Last Wednesday we kicked off a book study at First United Methodist Church on Robert Lupton’s latest book Charity Detox: What Charity Would Look Like if We Cared About Results. Today the creative juices stirred, urging me to take this conversation to the streets of the internet. So here is my proposal for you: ten weeks together in person or on this blog or both, talking all things Charity Detox. If you live near Manhattan and want to join us in person, there is room at the table at First United Methodist Church. Each week on Wednesdays at 7 p.m. we will gather. Tonight we will discuss chapter one.
Poverty and its sister Charity are concerns of all who have a heart. Jesus commands his followers to “Give to everyone who asks you,” and people of Christian faith know that giving to those in need is an irrefutable part of who we are (Luke 6:30). We agree on this, no matter how little change may be in our pocket today or how many dollars we may have saved in our retirement account.
What we do not agree on is how. How is charity best accomplished? Are there circumstances when our giving is harmful to others, wasteful, or more self-focused than other-focused? How can we know if it is? And how can we turn things around? These are questions Robert Lupton first addressed in his book Toxic Charity, the precursor and prologue to Charity Detox.
These are big questions, questions that beg for context, both from a 30,000 foot view and an on-the-ground analysis. What does charity (or what I prefer to call mercy) look like at its best? Where does social justice come in? How can we know if we are being true to God’s call to do justice, love mercy, and walk humbly with God?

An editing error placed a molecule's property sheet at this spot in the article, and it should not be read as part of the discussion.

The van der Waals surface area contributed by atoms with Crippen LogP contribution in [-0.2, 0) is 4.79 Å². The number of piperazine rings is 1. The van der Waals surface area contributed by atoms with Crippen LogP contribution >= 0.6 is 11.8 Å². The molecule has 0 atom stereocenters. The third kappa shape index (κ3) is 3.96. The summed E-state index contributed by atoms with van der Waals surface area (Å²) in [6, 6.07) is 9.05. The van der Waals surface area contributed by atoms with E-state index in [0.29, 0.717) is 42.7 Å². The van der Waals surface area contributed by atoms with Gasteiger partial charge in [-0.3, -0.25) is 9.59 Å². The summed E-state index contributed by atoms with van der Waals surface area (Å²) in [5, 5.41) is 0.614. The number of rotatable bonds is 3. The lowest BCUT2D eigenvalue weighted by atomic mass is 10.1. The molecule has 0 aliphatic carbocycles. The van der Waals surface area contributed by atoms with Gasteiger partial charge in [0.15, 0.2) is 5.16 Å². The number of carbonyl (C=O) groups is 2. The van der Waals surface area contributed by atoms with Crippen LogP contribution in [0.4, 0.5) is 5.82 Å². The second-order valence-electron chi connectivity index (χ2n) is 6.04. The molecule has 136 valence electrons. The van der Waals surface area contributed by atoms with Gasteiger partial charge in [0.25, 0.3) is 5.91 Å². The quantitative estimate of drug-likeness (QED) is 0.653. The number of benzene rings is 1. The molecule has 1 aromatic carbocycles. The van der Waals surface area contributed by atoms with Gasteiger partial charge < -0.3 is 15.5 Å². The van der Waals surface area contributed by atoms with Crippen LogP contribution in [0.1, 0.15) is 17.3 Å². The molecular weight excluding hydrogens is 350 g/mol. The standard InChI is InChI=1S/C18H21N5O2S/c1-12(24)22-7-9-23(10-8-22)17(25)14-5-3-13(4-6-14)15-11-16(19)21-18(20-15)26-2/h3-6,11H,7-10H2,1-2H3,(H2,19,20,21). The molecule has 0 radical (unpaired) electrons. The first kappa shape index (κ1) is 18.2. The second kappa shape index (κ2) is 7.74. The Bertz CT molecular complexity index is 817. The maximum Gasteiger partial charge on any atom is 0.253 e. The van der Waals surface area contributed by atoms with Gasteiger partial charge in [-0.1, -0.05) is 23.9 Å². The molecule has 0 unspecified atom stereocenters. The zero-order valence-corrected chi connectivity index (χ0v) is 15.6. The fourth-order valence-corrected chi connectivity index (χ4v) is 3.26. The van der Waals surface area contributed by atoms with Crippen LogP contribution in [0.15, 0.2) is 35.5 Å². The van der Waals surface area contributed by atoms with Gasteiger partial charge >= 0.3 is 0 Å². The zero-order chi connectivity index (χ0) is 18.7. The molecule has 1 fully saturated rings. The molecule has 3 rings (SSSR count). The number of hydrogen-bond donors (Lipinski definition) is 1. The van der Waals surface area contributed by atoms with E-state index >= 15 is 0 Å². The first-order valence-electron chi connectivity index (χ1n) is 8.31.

All of these questions require brave conversation partners, especially when we turn our eyes to what we are actually doing and not doing with our money, our time, and our influence. We have invested our dollars and our hearts in certain ways of giving for so long.
I can tell you my bias. I believe it is not enough to give without an awareness of potential impacts to human dignity and growth, or negative consequences like dependency or entitlement. I believe we need to know the people who are suffering from the impacts of poverty at home and abroad, we need to listen to their stories, take counsel from their wisdom, and work alongside our brothers and sisters to address the root causes of poverty. I believe charity alone is never enough and must always be partnered with the work of justice, but that mercy ministry done well can transform lives.
What do you believe? Let’s start this conversation and see where it takes us.